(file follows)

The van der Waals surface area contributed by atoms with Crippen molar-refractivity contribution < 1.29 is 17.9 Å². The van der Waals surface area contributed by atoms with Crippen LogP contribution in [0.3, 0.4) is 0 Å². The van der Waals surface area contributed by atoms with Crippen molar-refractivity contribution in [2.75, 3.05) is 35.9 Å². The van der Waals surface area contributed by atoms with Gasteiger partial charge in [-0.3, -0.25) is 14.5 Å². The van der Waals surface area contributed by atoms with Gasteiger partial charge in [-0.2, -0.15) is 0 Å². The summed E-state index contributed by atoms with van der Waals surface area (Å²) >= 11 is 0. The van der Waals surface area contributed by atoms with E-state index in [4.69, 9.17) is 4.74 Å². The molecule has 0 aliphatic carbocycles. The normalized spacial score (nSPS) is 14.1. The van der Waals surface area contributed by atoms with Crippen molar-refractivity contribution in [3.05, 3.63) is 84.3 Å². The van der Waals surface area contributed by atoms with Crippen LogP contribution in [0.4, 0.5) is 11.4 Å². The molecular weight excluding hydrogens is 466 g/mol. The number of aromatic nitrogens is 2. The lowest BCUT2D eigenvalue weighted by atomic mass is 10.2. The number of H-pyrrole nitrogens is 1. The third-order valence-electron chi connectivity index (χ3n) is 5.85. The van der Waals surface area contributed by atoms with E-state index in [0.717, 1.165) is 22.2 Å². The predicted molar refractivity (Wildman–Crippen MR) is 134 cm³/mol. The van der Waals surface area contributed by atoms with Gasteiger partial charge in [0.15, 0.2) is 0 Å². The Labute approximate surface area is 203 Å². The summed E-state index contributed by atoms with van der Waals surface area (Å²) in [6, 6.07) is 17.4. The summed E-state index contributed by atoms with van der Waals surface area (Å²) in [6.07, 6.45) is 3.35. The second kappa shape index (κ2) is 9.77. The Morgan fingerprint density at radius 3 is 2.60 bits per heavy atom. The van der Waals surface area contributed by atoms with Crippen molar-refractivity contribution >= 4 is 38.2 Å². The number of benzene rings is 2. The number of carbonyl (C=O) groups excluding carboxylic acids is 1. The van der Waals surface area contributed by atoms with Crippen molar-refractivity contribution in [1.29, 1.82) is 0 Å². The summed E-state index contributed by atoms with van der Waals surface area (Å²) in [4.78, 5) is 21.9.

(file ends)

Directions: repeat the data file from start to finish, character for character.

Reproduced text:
The van der Waals surface area contributed by atoms with Crippen molar-refractivity contribution < 1.29 is 17.9 Å². The van der Waals surface area contributed by atoms with Crippen LogP contribution in [0.3, 0.4) is 0 Å². The van der Waals surface area contributed by atoms with Crippen molar-refractivity contribution in [2.75, 3.05) is 35.9 Å². The van der Waals surface area contributed by atoms with Gasteiger partial charge in [-0.3, -0.25) is 14.5 Å². The van der Waals surface area contributed by atoms with Gasteiger partial charge in [-0.2, -0.15) is 0 Å². The summed E-state index contributed by atoms with van der Waals surface area (Å²) >= 11 is 0. The van der Waals surface area contributed by atoms with E-state index in [4.69, 9.17) is 4.74 Å². The molecule has 0 aliphatic carbocycles. The normalized spacial score (nSPS) is 14.1. The van der Waals surface area contributed by atoms with Crippen molar-refractivity contribution in [3.05, 3.63) is 84.3 Å². The van der Waals surface area contributed by atoms with Crippen LogP contribution in [0.4, 0.5) is 11.4 Å². The molecular weight excluding hydrogens is 466 g/mol. The number of aromatic nitrogens is 2. The lowest BCUT2D eigenvalue weighted by atomic mass is 10.2. The number of H-pyrrole nitrogens is 1. The third-order valence-electron chi connectivity index (χ3n) is 5.85. The van der Waals surface area contributed by atoms with E-state index in [0.717, 1.165) is 22.2 Å². The predicted molar refractivity (Wildman–Crippen MR) is 134 cm³/mol. The van der Waals surface area contributed by atoms with Gasteiger partial charge in [0.15, 0.2) is 0 Å². The Labute approximate surface area is 203 Å². The summed E-state index contributed by atoms with van der Waals surface area (Å²) in [6, 6.07) is 17.4. The summed E-state index contributed by atoms with van der Waals surface area (Å²) in [6.07, 6.45) is 3.35. The second kappa shape index (κ2) is 9.77. The Morgan fingerprint density at radius 3 is 2.60 bits per heavy atom. The van der Waals surface area contributed by atoms with Crippen molar-refractivity contribution >= 4 is 38.2 Å². The number of benzene rings is 2. The number of carbonyl (C=O) groups excluding carboxylic acids is 1. The van der Waals surface area contributed by atoms with Crippen molar-refractivity contribution in [1.29, 1.82) is 0 Å². The summed E-state index contributed by atoms with van der Waals surface area (Å²) in [4.78, 5) is 21.9.